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Albany’s Spectrum 8 Theatre closed a month ago

You should consider a road trip to Saugerties this weekend.

The iconic Spectrum 8 in Albany closed last month when Landmark Theatres decided not to renew its lease. The shock has worn off, though I am still in mourning.

As a SUNY-Albany graduate student in the late 1990s, I became well acquainted with The Spectrum long before the original founders sold it to Landmark.

When I left Albany for the Boston suburbs, I regularly saw picture shows at Landmark’s Kendall Square Cinema and The Embassy in Waltham. However, of The Embassy’s six original screening rooms, only two still show movies. The rest of the space now functions as a gymnastics facility under new ownership. And Landmark itself is now part of Cohen Media Group.

In other words, things change. Still, I remain hopeful The Spectrum’s original four owners will recruit new operators who live for film and will bring the movies back to Delaware Avenue. This is obviously true given my deep affinity for cinemas, right up there with film itself.

Like all commercial real estate, buildings age, and The Spectrum could definitely use a refresh. Then again, so could a couple of other for-profit theaters I have been to lately.

For instance, one of the screening rooms in a gigantic theater I sat in a few months ago lost heat. Accordingly, the affable manager did not charge me for the noon screening of a biopic I didn’t love but thought I should see anyway.

And one of the two theaters I went to this weekend had a leak in the middle of theater six that required mopping, wet floor signage, and a drip bucket.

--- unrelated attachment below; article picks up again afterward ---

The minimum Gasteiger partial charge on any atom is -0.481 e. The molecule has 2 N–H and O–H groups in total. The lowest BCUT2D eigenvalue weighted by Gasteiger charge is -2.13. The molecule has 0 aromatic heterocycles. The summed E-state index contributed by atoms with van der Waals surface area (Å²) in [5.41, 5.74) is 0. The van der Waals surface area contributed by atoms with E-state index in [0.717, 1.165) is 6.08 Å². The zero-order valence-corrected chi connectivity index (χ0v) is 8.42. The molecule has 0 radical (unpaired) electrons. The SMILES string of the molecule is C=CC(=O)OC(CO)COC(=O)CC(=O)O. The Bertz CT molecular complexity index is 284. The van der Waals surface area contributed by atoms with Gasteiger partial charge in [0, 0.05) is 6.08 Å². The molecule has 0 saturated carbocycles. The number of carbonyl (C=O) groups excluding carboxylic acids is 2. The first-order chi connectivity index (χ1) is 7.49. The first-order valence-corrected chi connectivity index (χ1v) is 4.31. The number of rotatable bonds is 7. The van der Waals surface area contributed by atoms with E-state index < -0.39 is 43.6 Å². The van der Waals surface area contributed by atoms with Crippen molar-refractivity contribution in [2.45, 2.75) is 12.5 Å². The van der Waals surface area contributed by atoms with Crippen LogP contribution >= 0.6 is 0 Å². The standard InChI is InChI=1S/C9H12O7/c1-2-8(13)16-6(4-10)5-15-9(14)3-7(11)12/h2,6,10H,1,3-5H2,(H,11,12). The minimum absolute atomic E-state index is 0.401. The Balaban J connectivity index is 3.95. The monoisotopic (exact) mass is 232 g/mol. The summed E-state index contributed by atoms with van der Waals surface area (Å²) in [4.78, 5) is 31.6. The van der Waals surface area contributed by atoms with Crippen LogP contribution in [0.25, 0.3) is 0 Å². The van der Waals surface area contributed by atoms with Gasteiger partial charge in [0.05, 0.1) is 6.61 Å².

Of course, on the way to my mother’s on Saturday afternoon, I also drove past the Logan Express Terminal, a parking lot in Braintree. From the highway, I gazed across the lot at what is left of the South Shore Plaza Twin Drive-In. The weathered screen has loomed large since 1985, staring back at commuters for four decades after the outdoor double-feature era ended.

But let us not despair. I want to tell you about a movie that could help us all process such stories.

“Pictures of Ghosts,” directed by Kleber Mendonça Filho.

I wrote down its title during the waning days of 2023 on my list of things to see this year. Though I have no idea when or where I will actually see this, it opens this weekend at Upstate Film’s Orpheum Theatre in Saugerties, N.Y. Suffice it to say if I lived closer, I would be in the front row opening night.

Directed by Brazilian fillmmaker Kleber Mendonça Filho, “Pictures of Ghosts” grew out of a journalism school project he worked on 30 years ago. Recording two short documentaries about the demise of movie palaces in Recife in the late 1980s and early 1990s, Mendonça Filho created “a time machine with a thousand seats.”

As long as we are talking about a time machine here, why not add a road trip for good measure? The film is a New York Times Critic’s Pick just waiting for you to check it out in Saugerties this weekend.

Before you watch the trailer, one last thing: Remember the words of Mstyslav Chernov when he accepted the Academy Award for Best Documentary Feature ten days ago for “20 Days in Mariupol.” He said, “Cinema forms memories, and memories forms history.”

Enjoy the show:

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